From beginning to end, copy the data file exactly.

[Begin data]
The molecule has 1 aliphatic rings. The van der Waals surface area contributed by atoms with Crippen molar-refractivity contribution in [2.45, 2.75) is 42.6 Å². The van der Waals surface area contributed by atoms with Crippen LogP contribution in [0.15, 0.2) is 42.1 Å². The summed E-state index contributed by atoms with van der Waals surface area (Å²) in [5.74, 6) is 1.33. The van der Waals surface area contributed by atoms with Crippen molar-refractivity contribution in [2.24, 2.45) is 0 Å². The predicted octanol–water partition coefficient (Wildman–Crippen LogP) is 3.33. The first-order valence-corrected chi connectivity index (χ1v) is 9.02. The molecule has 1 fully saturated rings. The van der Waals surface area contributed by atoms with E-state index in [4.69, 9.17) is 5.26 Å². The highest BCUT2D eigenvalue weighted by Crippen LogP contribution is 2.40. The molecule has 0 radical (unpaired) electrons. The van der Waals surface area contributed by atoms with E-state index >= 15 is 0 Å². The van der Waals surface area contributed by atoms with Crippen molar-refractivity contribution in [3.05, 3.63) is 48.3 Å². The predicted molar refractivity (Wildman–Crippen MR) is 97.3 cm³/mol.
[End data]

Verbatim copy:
The molecule has 1 aliphatic rings. The van der Waals surface area contributed by atoms with Crippen molar-refractivity contribution in [2.45, 2.75) is 42.6 Å². The van der Waals surface area contributed by atoms with Crippen LogP contribution in [0.15, 0.2) is 42.1 Å². The summed E-state index contributed by atoms with van der Waals surface area (Å²) in [5.74, 6) is 1.33. The van der Waals surface area contributed by atoms with Crippen molar-refractivity contribution in [2.24, 2.45) is 0 Å². The predicted octanol–water partition coefficient (Wildman–Crippen LogP) is 3.33. The first-order valence-corrected chi connectivity index (χ1v) is 9.02. The molecule has 1 fully saturated rings. The van der Waals surface area contributed by atoms with E-state index in [4.69, 9.17) is 5.26 Å². The highest BCUT2D eigenvalue weighted by Crippen LogP contribution is 2.40. The molecule has 0 radical (unpaired) electrons. The van der Waals surface area contributed by atoms with E-state index >= 15 is 0 Å². The van der Waals surface area contributed by atoms with Crippen molar-refractivity contribution in [3.05, 3.63) is 48.3 Å². The predicted molar refractivity (Wildman–Crippen MR) is 97.3 cm³/mol.